good lives

Five Good Emperors

The Five Good Emperors is a term that refers to five consecutive emperors of the Roman Empire who represented a line of virtuous and just rule — Nerva, Trajan, Hadrian, Antoninus Pius, and Marcus Aurelius. Their reigns lasted between 96 to 180 AD. The term was coined by the political philosopher Niccolò Machiavelli in 1503:
From the study this history we may also learn how a good government is to be established; for while all the emperors who succeeded to the throne by birth, except Titus, were bad, all were good who succeeded by adoption; as in the case of the five from Nerva to Marcus. But so soon as the empire fell once more to the heirs by birth, its ruin recommenced.

Machiavelli claimed that these adopted emperors, through "good" rule, earned the respect of those around them:

Titus, Nerva, Trajan, Hadrian, Antoninus, and Marcus had no need of prætorian cohorts, or of countless legions to guard them, but were defended by their own good lives, the good-will of their subjects, and the attachment of the senate.

The rule of these five emperors was also analyzed by the 18th century historian, Edward Gibbon, in The History of the Decline and Fall of the Roman Empire. According to Gibbon, their rule was a time when "the Roman Empire was governed by absolute power, under the guidance of wisdom and virtue". Gibbon believed these benevolent dictators and their moderate policies were unusual and contrast their more tyrannical and oppressive successors (their predecessors are not covered by Gibbon).

As noted by Machiavelli, the period of the five good emperors was particularly notable for the peaceful method of succession. Each emperor chose his successor by adopting a hand-picked heir, which established a bond legally as strong as that of kinship and thus technically respected the customary—not constitutional—dynastic principle, thus preventing the political turmoil associated with the succession both before and after this period. The naming by Marcus Aurelius of his son Commodus as heir proved to be an unfortunate choice, and is considered by some historians (notably Gibbon) to mark the start of the Empire's decline.

Historical evaluation

From Edward Gibbon's The History of the Decline and Fall of the Roman Empire:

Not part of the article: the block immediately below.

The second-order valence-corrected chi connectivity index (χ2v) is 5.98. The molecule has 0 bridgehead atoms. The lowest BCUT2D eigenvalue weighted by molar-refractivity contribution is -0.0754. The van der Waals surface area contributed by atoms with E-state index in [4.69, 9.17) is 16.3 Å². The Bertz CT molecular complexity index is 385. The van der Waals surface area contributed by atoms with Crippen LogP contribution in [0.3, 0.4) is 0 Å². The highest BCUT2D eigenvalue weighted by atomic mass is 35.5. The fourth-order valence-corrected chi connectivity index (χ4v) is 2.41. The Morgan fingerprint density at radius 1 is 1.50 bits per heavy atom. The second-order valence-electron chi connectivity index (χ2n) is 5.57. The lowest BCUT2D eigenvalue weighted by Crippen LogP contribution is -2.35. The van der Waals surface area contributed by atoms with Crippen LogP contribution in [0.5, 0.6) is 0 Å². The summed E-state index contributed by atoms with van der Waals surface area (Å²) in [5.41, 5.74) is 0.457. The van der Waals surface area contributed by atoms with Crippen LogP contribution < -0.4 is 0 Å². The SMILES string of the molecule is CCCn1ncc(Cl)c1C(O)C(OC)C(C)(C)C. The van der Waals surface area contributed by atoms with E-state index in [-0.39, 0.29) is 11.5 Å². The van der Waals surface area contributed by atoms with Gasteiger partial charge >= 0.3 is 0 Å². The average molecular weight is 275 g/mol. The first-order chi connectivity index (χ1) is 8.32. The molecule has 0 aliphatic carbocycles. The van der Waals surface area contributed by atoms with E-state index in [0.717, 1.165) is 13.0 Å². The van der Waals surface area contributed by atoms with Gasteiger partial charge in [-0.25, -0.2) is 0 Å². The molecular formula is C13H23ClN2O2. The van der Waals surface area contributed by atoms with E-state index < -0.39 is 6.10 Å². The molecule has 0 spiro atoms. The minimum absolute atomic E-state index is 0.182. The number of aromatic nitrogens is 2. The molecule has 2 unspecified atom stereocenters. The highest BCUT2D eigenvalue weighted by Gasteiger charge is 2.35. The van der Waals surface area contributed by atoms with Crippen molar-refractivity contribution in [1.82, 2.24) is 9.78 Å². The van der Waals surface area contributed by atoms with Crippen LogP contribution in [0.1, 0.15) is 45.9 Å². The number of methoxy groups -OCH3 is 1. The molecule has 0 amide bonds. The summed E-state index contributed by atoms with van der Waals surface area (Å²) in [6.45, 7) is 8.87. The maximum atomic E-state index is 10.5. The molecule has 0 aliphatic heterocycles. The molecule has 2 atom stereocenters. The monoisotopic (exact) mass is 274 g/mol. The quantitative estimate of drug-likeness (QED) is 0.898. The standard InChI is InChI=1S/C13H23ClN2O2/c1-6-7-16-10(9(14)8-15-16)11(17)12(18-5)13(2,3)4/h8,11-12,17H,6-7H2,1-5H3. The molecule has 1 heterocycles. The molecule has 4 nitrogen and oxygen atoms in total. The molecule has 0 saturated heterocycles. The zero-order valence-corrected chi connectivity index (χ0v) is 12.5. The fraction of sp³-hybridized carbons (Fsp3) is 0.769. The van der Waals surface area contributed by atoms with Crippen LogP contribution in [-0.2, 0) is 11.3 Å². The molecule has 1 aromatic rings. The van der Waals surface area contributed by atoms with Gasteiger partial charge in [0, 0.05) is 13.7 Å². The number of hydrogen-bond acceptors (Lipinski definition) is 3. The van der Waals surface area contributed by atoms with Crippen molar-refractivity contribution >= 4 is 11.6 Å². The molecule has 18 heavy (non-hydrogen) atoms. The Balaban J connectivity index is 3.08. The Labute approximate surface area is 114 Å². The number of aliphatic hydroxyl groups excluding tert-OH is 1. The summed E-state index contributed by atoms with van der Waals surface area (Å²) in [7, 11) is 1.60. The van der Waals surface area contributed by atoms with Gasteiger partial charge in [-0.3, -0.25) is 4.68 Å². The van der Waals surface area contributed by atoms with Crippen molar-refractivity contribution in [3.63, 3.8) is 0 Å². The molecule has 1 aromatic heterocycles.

If a man were called to fix the period in the history of the world during which the condition of the human race was most happy and prosperous, he would, without hesitation, name that which elapsed from the death of Domitian to the accession of Commodus. The vast extent of the Roman Empire was governed by absolute power, under the guidance of virtue and wisdom. The armies were restrained by the firm but gentle hand of four successive emperors, whose characters and authority commanded respect. The forms of the civil administration were carefully preserved by Nerva, Trajan, Hadrian and the Antonines, who delighted in the image of liberty, and were pleased with considering themselves as the accountable ministers of the laws. Such princes deserved the honour of restoring the republic had the Romans of their days been capable of enjoying a rational freedom.

However, more recent historians, while agreeing with many of the details of this analysis, would not entirely agree with Machiavelli and Gibbon's praise of this period. There were more people under the rule of these emperors than the few affluent individuals whose lives are mentioned or recorded in the historical record. A large fraction of the rest were farmers or their dependents, who lived their lives always at the whim of avaricious government officials, or unrestrained bandits, no less during the reign of these "Good Emperors" than before or after. The extent to which these people suffered or were happy continues to be a subject of historical debate. At any rate, not only people under Roman rule were romanized; many 'barbarian' (e.g. Germanic) tribes either volunteered to become Romans (e.g. as foederati) or, after conquering part of the crumbling empire, promptly became Romanized, proving the attraction of the Roman way of life by contemporary standards.

Additionally, Machiavelli's theory that adoption, rather than birth, led to moderate rule is also questionable. A number of Roman Emperors that Machiavelli did not feel were good rulers were adopted including Augustus, Tiberius and Caligula, though these were all adopted in their capacity as close relatives to the ruler.


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 from:   96  till:   98  color:orange  text:Nerva
 from:   98  till:  117  color:yellow  text:Trajan
 from:  117  till:  138  color:blue    text:Hadrian
 from:  138  till:  161  color:red     text:Antoninus Pius
 from:  161  till:  180  color:green   text:Marcus Aurelius


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